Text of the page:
PHILLIP: For years potentially.
ZELENY: -- that he will not confirm. So that is what has changed dramatically. We thought that the Merrick Garland situation during the end of the Obama administration was an outlier. That turns out not to be the case in McConnell's eyes.
PHILLIP: And she -- Ketanji Brown Jackson will be seated in the court later this year. But the reason all of this matters is because the court has made a right word (ph) shift in recent years.
And just this year and in the coming year, on the docket are pretty much an array of issues that cover so much of American civil life from abortion to gun control to religious liberty and LGBTQ rights, affirmative action, and voting right. The architecture of legal rulings going back to the 60s currently under review.
But her vote won't be a swing vote and yet I think it makes you wonder, I mean what is the future for the court with her on it?
ZOLAN KANNO-YOUNGS, WHITE HOUSE REPORTER, "NEW YORK TIMES": Well look, I mean as you were just saying, as historic as this is, the path forward is one of likely dissent for soon-to-be Justice Jackson. And you can even look at some of the cases that -- the last cases that Justice Breyer will be overseeing as well.
You know, he is going -- they're still going to be in the minority here as you were saying. They're still been a right-word shift here. A lot of people say that would be kind of the lasting imprint of the Trump administration and some of the work of Senator Mitch McConnell a well.
So when you also look at a case like EPA regulations, when you also look at the fact that Justice Jackson did indicate that she's going to recuse herself from the affirmative action case as well for Harvard. The impact when it comes to actually the cases that are going to be overseen, that trend may not change with this nomination.
PHILLIP: It also highlights why the court has mattered so much to Republicans. They have been able to produce this. I do also want to play this bit from Senator John Cornyn talking
specifically about one of these issues -- the issue of same-sex marriage and whether or not he thinks that should be relooked at by the Court.
(BEGIN VIDEO CLIP)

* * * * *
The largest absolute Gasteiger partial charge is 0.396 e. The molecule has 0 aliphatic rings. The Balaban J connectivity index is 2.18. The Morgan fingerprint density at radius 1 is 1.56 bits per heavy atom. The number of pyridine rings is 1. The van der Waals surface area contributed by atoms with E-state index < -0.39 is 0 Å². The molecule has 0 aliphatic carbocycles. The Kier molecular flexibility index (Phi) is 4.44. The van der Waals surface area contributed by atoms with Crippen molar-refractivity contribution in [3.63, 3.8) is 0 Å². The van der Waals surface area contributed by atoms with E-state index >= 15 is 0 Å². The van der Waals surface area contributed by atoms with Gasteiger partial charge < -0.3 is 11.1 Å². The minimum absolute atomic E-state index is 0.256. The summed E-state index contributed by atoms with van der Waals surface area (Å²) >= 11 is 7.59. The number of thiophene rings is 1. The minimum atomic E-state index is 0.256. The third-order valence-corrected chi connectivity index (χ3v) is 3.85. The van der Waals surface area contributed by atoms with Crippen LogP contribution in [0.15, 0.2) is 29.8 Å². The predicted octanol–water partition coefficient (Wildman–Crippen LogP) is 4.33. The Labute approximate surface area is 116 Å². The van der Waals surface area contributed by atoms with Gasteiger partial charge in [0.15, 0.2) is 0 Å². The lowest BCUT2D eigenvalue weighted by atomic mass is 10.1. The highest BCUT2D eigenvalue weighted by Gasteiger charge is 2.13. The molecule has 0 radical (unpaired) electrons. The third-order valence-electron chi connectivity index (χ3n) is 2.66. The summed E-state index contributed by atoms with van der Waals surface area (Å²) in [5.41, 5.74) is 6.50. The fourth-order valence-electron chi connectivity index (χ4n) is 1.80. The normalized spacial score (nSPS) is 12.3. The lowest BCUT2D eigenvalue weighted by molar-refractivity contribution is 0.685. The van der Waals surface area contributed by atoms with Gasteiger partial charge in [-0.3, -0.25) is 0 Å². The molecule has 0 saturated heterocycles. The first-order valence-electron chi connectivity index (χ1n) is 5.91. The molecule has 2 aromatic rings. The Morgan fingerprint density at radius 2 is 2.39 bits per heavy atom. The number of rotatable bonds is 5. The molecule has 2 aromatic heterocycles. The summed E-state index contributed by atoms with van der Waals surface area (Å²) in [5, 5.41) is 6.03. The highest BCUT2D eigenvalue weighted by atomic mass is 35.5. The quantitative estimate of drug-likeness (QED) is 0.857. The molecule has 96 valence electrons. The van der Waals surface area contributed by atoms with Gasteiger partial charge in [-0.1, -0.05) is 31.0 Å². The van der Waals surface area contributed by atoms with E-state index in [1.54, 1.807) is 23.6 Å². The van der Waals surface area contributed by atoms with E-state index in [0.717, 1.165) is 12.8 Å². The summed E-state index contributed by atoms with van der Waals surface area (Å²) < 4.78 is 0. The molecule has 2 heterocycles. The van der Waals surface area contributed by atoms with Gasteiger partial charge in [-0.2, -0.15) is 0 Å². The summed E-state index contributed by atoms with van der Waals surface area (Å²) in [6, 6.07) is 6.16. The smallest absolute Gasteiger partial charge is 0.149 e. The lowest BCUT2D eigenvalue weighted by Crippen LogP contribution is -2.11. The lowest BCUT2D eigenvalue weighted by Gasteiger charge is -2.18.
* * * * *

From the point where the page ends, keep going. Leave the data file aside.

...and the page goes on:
SENATOR JOHN CORNYN (R-TX): Whether it's the Court's decisions on abortion or the right to marry same-sex partner or separate but equal or even things like the Dred Scott decision, all of these involved the use of this substantive due process doctrine as a way to cover up and hide the fact that it was judges making the law and not the policymakers who run for office.
(END VIDEO CLIP)
PHILLIP: That's pretty clear. Republicans are preparing for an era in which those things are all going to be re-looked at.
KUCINICH: I mean look at some of the laws that are being in place when the so-called "don't say gay" laws that you are seeing pop up around the country. It's very clear that the most conservative factions of the Republican Party feel extremely emboldened. And intend on pushing that agenda as far as they can.
PHILLIP: Is there anything that can bring us back from this brink, do you think?
ZELENY: Look, I mean we say it all the time. But I think on the elections have consequences, but no more so on the Supreme Court. And President Trump had three -- his legacy will be three justices on the court.
So unless there are some unexpected retirements soon and Democrats hold the majority in the Senate, the court is locked in for a decent share of our professional lives going forward. The average age of the justices, I'm sort of struck by, is only like 62 or something. Consider the age of the president, 79. House Speaker Nancy Pelosi is what 82. So it's a young court.